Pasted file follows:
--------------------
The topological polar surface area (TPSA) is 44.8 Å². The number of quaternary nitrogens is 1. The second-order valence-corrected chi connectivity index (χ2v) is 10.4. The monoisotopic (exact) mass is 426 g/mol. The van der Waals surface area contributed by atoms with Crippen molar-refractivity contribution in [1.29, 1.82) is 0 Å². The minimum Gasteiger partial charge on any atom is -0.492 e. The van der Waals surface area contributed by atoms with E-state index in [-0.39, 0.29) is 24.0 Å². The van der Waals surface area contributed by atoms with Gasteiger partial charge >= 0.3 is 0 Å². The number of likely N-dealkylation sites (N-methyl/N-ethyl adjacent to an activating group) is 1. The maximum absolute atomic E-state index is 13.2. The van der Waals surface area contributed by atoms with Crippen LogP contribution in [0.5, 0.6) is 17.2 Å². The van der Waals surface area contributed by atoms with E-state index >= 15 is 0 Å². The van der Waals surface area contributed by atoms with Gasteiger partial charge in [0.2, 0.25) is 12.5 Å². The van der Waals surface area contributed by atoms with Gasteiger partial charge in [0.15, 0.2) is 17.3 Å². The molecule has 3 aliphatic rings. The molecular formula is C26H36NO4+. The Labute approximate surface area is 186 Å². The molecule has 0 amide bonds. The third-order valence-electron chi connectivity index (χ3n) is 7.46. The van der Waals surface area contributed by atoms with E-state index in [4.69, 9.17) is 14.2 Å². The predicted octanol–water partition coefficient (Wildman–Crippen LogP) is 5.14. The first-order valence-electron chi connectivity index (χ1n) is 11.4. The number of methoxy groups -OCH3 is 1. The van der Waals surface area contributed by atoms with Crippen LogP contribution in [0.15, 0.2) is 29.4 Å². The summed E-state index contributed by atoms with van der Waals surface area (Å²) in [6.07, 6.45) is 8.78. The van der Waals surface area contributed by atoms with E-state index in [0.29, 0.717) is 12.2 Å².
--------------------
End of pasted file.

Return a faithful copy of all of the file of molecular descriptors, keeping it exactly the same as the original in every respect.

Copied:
The topological polar surface area (TPSA) is 44.8 Å². The number of quaternary nitrogens is 1. The second-order valence-corrected chi connectivity index (χ2v) is 10.4. The monoisotopic (exact) mass is 426 g/mol. The van der Waals surface area contributed by atoms with Crippen molar-refractivity contribution in [1.29, 1.82) is 0 Å². The minimum Gasteiger partial charge on any atom is -0.492 e. The van der Waals surface area contributed by atoms with E-state index in [-0.39, 0.29) is 24.0 Å². The van der Waals surface area contributed by atoms with Gasteiger partial charge >= 0.3 is 0 Å². The number of likely N-dealkylation sites (N-methyl/N-ethyl adjacent to an activating group) is 1. The maximum absolute atomic E-state index is 13.2. The van der Waals surface area contributed by atoms with Crippen LogP contribution in [0.5, 0.6) is 17.2 Å². The van der Waals surface area contributed by atoms with E-state index >= 15 is 0 Å². The van der Waals surface area contributed by atoms with Gasteiger partial charge in [0.2, 0.25) is 12.5 Å². The van der Waals surface area contributed by atoms with Gasteiger partial charge in [0.15, 0.2) is 17.3 Å². The molecule has 3 aliphatic rings. The molecular formula is C26H36NO4+. The Labute approximate surface area is 186 Å². The molecule has 0 amide bonds. The third-order valence-electron chi connectivity index (χ3n) is 7.46. The van der Waals surface area contributed by atoms with E-state index in [4.69, 9.17) is 14.2 Å². The predicted octanol–water partition coefficient (Wildman–Crippen LogP) is 5.14. The first-order valence-electron chi connectivity index (χ1n) is 11.4. The number of methoxy groups -OCH3 is 1. The van der Waals surface area contributed by atoms with Crippen LogP contribution in [0.15, 0.2) is 29.4 Å². The summed E-state index contributed by atoms with van der Waals surface area (Å²) in [6.07, 6.45) is 8.78. The van der Waals surface area contributed by atoms with E-state index in [0.29, 0.717) is 12.2 Å².